CLIFFORD'S BLUES

A first novel by journalist Williams (If I Stop I—ll Die: The Comedy and Tragedy of Richard Pryor, 1991), portraying the travails of a black musician imprisoned in Dachau. Prison camps have hardly been places, conventionally, to catch up with one’s diary. Here, though, the solitude, boredom, and seemingly endless stretches of they time serve to make our central character quite introspective indeed, even though this person is the gregarious and feckless as Clifford Pepperidge. A gay pianist from New Orleans, Cliff made the scene in Harlem in the 1920s, playing alongside the likes of Ellington, Ma Rainey, and Miss Bessie Smith. When a Russian impresario decides to take a jazz band on tour through Europe, Cliff jumps on board and eventually winds up in Berlin, where he becomes one of the stars of the cabaret years of Weimar. Arrested during one of the Gestapo’s periodic roundups of gays, Cliff is taken (in spite of his US citizenship) into “Protective Custody” and sent to Dachau. Upon arrival, he’s recognized by Dieter Lange, a gay SS officer with a secret passion for jazz who used to frequent Cliff’s nightclubs. Dieter makes Cliff his calfactor (houseboy) and gets him special treatment in exchange for sex and music (all the other Nazis apparently love jazz as much as Dieter, and Cliff helps Dieter win favor with the brass by playing at parties for them). And since Dieter’s young wife Anna is (not surprisingly) far from satisfied by her husband, it soon becomes part of Cliff’s duties to take care of her as well. How much degradation is enough for a man? Cliff has no illusions: “Good men who are strong don—t last here.” But if you want to make it, you can put up with just about anything—and Cliff’s diary shows how he does just that. A worthwhile variation on a grim and lamentably familiar story. The tone veers toward the disconcertingly light, but, even so, things remain a long way from Hogan’s Heroes.

Pub Date: March 1, 1999

ISBN: 1-56689-080-2

Page Count: 272

Publisher: Coffee House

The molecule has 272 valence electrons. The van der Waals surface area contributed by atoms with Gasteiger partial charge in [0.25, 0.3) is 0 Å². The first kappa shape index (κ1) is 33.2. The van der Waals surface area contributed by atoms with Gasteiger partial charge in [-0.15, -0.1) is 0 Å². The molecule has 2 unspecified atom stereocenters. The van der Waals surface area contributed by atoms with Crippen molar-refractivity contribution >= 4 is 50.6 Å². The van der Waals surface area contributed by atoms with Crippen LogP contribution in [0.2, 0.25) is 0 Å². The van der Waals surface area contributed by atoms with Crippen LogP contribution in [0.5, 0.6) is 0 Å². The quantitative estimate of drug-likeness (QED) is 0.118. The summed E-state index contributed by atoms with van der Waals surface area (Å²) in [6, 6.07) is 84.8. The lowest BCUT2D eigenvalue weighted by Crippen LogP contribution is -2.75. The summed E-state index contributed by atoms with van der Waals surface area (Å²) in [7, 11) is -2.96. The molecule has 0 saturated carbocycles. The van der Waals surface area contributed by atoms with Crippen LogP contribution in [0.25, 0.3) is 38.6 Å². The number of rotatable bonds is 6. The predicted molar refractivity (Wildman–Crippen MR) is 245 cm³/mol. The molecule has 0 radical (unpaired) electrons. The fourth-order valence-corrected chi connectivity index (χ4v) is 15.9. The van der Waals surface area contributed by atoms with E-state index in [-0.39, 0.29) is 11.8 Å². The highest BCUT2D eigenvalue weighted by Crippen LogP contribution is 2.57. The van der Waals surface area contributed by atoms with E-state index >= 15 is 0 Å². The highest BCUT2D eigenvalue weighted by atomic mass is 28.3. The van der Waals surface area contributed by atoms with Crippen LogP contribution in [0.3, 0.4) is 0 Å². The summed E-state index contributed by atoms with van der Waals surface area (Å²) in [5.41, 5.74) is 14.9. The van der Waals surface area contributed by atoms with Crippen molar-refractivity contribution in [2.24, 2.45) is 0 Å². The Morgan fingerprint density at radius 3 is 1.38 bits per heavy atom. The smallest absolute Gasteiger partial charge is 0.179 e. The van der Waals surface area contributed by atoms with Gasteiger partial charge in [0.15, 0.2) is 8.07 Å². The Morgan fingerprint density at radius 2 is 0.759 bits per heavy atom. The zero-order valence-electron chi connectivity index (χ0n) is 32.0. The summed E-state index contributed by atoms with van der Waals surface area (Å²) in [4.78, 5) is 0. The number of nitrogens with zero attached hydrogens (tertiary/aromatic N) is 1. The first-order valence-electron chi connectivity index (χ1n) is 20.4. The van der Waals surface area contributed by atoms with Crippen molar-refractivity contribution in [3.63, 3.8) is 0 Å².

Review Posted Online: May 20, 2010

Kirkus Reviews Issue: Jan. 15, 1999

Did you like this book?

No Comments Yet

Nothing original, but in Hilderbrand’s hands it’s easy to get lost in the story.

BAREFOOT

Privileged 30-somethings hide from their woes in Nantucket.

Hilderbrand’s saga follows the lives of Melanie, Brenda and Vicki. Vicki, alpha mom and perfect wife, is battling late-stage lung cancer and, in an uncharacteristically flaky moment, opts for chemotherapy at the beach. Vicki shares ownership of a tiny Nantucket cottage with her younger sister Brenda. Brenda, a literature professor, tags along for the summer, partly out of familial duty, partly because she’s fleeing the fallout from her illicit affair with a student. As for Melanie, she gets a last minute invite from Vicki, after Melanie confides that Melanie’s husband is having an affair. Between Melanie and Brenda, Vicki feels her two young boys should have adequate supervision, but a disastrous first day on the island forces the trio to source some outside help. Enter Josh, the adorable and affable local who is hired to tend to the boys. On break from college, Josh learns about the pitfalls of mature love as he falls for the beauties in the snug abode. Josh likes beer, analysis-free relationships and hot older women. In a word, he’s believable. In addition to a healthy dose of testosterone, the novel is balanced by powerful descriptions of Vicki’s bond with her two boys. Emotions run high as she prepares for death.

Nothing original, but in Hilderbrand’s hands it’s easy to get lost in the story.

Pub Date: July 2, 2007

ISBN: 978-0-316-01858-6

Page Count: 352

Publisher: Little, Brown

Review Posted Online: June 24, 2010

Kirkus Reviews Issue: May 15, 2007

Did you like this book?

No Comments Yet

More about grief and tragedy than romance.

FRIENDS FOREVER

Five friends meet on their first day of kindergarten at the exclusive Atwood School and remain lifelong friends through tragedy and triumph.

When Gabby, Billy, Izzie, Andy and Sean meet in the toy kitchen of the kindergarten classroom on their first day of school, no one can know how strong the group’s friendship will remain. Despite their different personalities and interests, the five grow up together and become even closer as they come into their own talents and life paths. But tragedy will strike and strike again. Family troubles, abusive parents, drugs, alcohol, stress, grief and even random bad luck will put pressure on each of them individually and as a group. Known for her emotional romances, Steel makes a bit of a departure with this effort that follows a group of friends through young adulthood. But even as one tragedy after another befalls the friends, the impact of the events is blunted by a distant narrative style that lacks emotional intensity. 

More about grief and tragedy than romance.

Pub Date: July 24, 2012

ISBN: 978-0-385-34321-3

Page Count: 322

Publisher: Delacorte

Review Posted Online: Nov. 14, 2012

Kirkus Reviews Issue: Dec. 1, 2012

Did you like this book?

No Comments Yet
more